Clemson QB DJ Uiagalelei slimmer, mentally ready for season

Ken Ruinard / USA Today Network/USA TODAY NETWORK

CLEMSON, S.C. — Clemson quarterback DJ Uiagalelei was bulky, bothered by injuries, and beaten down last year by critics upset that the Tigers were out of the ACC and national championship picture.

Now, some 15 pounds trimmer, 100% healthy and mentally refreshed, Uiagalelei believes he’s once more the dynamic playmaker he showed his freshman season instead of the misfiring mess he appeared at times a year ago.

“I think I see a totally different guy,” Uiagalelei said. “I’ve gotten better from the last game, someone who’s gone through it and is a totally different quarterback.”

The fourth-ranked Tigers open the season vs. Georgia Tech at Mercedes-Benz Stadium in Atlanta.

Few thought Uiagalelei had little to change after his stunning cameo as a freshman. Uiagalelei replaced starter Trevor Lawrence – the NFL No. 1 overall pick missed two Clemson games with COVID-19 – in two stellar performances.

In his first college start, Uiagalelei threw for 342 yards and two TDs to rally Clemson from 18 points down in a 34-28 win over Boston College. A week later, Uiagalelei threw for a school-record 439 yards in a 47-40 overtime loss at Notre Dame – the most ever thrown by an opposing QB at the home of Touchdown Jesus.

The following fall, Uiagalelei was the highly anticipated starter and a Heisman Trophy contender. Things, though, quickly went awry.

Uiagalelei was off-target in a season-opening, 10-3 loss to eventual national champion Georgia and a 27-21 OT defeat at North Carolina State three weeks later that took the Tigers out of contention for their seventh straight ACC crown and College Football Playoff berth.

That’s when the criticism hit hard. The cool California kid heard calls for his benching and rumors he might transfer because he needed a fresh start somewhere else.

He had hurt a finger early on, then sprained a knee ligament last November. He was able to play through both. Still, that was certainly a factor in him completing less than 56% of his passes for 10 interceptions against nine touchdowns.

Turns out all Uiagalelei needed was time to heal, change his diet and restore a healthy mindset.

“I feel he’s in a really good spot,” first-year Clemson offensive coordinator Brandon Streeter said. “He has confidence in himself and we have confidence in him.”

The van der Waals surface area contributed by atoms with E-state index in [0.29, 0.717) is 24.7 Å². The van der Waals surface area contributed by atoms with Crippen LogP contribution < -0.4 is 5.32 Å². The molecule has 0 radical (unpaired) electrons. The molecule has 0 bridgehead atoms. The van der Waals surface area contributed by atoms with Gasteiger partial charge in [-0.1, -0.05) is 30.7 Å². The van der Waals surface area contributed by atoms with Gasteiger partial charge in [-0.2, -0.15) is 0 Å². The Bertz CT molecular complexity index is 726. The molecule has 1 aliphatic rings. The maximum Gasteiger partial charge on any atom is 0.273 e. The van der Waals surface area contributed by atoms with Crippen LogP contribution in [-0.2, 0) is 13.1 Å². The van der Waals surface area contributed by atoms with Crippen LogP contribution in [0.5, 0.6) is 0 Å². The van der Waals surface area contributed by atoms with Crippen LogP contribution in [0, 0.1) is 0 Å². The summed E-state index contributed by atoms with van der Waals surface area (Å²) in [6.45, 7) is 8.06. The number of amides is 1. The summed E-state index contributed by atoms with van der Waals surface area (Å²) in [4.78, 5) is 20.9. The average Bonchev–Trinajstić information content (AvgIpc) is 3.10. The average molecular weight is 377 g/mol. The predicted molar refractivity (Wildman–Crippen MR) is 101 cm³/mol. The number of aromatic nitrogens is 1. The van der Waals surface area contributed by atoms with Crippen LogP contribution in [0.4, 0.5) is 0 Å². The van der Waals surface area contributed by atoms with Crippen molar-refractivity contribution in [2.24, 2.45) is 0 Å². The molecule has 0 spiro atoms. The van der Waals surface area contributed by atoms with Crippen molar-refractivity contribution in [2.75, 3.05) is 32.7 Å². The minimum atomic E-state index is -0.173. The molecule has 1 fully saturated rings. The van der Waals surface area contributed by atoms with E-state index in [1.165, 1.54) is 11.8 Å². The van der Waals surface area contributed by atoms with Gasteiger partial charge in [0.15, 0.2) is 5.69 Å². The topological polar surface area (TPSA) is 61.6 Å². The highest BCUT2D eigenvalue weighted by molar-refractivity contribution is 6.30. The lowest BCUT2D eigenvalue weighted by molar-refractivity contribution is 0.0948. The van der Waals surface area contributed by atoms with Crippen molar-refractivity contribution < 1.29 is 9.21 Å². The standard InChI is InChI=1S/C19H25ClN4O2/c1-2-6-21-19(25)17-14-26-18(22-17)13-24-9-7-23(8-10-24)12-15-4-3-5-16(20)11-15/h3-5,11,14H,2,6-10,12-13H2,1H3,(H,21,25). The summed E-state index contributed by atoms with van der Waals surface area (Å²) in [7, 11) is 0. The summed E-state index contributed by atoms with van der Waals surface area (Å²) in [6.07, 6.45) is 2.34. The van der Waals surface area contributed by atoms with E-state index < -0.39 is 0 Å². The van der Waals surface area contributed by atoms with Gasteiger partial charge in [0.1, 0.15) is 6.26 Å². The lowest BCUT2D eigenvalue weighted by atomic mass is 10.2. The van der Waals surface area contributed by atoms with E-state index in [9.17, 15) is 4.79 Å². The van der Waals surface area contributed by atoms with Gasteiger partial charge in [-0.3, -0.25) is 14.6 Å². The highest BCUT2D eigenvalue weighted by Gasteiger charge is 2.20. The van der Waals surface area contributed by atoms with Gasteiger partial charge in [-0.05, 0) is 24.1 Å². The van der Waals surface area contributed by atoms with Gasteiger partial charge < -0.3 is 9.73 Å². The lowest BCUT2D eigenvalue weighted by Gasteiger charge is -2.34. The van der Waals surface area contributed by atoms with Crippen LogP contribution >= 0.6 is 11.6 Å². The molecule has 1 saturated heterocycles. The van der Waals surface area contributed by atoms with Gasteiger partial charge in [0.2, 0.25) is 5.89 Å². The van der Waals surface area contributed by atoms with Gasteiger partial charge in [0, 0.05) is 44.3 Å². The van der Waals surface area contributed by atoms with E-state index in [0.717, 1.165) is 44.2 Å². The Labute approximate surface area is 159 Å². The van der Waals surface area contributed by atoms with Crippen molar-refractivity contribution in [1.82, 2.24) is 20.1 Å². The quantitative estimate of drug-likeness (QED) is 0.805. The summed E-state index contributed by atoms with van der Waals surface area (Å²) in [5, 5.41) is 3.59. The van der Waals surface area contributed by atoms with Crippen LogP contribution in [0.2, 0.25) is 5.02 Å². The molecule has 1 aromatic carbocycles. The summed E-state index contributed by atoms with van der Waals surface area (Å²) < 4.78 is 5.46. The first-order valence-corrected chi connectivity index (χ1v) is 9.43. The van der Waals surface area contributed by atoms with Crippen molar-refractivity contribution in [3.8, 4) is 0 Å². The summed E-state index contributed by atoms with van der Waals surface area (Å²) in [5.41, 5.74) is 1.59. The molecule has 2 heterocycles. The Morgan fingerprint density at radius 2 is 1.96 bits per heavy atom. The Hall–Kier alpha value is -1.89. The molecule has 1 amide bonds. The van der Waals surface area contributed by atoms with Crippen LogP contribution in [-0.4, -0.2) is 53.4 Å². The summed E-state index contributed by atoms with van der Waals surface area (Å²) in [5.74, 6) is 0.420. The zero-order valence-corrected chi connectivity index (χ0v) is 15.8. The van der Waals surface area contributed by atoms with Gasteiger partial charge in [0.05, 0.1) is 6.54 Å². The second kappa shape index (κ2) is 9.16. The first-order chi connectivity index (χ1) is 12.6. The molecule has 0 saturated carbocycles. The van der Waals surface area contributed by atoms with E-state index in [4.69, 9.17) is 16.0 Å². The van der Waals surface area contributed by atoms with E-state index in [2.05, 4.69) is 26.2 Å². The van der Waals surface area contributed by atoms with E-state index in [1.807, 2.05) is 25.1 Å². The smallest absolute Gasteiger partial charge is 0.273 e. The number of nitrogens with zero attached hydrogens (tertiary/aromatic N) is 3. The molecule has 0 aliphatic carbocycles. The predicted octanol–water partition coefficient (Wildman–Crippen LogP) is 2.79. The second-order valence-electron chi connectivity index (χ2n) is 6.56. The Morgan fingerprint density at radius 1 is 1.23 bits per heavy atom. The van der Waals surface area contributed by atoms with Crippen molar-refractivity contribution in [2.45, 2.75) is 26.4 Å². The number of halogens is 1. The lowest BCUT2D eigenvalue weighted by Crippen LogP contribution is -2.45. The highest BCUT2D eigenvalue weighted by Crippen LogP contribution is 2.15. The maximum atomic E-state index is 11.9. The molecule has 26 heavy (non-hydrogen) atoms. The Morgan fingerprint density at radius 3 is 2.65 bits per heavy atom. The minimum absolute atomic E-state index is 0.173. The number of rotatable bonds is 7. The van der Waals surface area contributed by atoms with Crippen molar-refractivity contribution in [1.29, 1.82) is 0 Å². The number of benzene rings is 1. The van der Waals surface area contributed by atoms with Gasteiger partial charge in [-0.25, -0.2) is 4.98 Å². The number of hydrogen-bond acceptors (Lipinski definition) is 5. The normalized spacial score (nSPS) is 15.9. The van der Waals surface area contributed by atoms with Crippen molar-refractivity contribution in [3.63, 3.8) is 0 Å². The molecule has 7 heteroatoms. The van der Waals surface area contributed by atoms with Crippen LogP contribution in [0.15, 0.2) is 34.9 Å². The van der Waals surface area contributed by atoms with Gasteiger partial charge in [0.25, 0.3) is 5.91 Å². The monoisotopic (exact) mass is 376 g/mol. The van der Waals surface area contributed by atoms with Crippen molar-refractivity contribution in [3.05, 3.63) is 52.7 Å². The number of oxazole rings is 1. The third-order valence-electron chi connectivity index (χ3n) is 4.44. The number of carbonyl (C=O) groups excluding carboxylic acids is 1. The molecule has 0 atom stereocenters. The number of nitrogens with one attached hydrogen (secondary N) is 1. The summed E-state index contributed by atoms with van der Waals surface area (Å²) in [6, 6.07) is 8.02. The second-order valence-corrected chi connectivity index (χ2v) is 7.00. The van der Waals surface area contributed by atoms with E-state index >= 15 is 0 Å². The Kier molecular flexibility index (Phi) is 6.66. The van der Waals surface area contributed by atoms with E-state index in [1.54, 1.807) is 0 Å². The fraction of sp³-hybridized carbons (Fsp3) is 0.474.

The most difficult part for Uiagalelei was changing his eating regimen. He had to give up sweets, something impossible for many college students. The results were apparent as Uiagalelei will play at a much more tapered 235 pounds than his listed 250 pounds from a year ago.

Uiagalelei watched film with Streeter to shore up his technique. Streeter would stop the tape and ask, “You coach yourself, DJ.”

“He was quick to answer,” Streeter said. “He’s a really sharp kid.”

The effect on the field is also apparent during Clemson’s fall practices. Defensive end K.J. Henry said the junior looks more elusive and decisive heading into the opener.

“He’s done much better and one of those guys who’ll be the best version of himself” this year, Henry said.

Georgia Tech coach Geoff Collins is also anticipating the best version of Uiagalelei.

“He’s a dangerous runner, throws a nice deep ball. They way he runs that offense when they’re clicking,” Collins said, “I think they won six straight to end the season.”

Uiagalelei hung tough to power that closing run and knows he’s ready for another step forward. Clemson coach Dabo Swinney routinely asks his players for a word they carry into the season. Uiagalelei chose a phrase, “Roll The Dice.”

To him it means not dwelling on other’s opinions. “You bet on yourself,” Uiagalelei said. “You show people what you can do.”

Minnesota football players’ discrimination lawsuit dismissed

Jesse Johnson-USA TODAY Sports
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MINNEAPOLIS — A federal judge has dismissed a lawsuit filed by nine former University of Minnesota football players who were accused of sexual assault in 2016 in a case that roiled the school’s football program.

The lawsuit against the school claimed that the players faced emotional distress and financial damage after being falsely accused of being sex offenders. The players, who were identified in the lawsuit as John Does, sought unspecified damages for willful and malicious discrimination.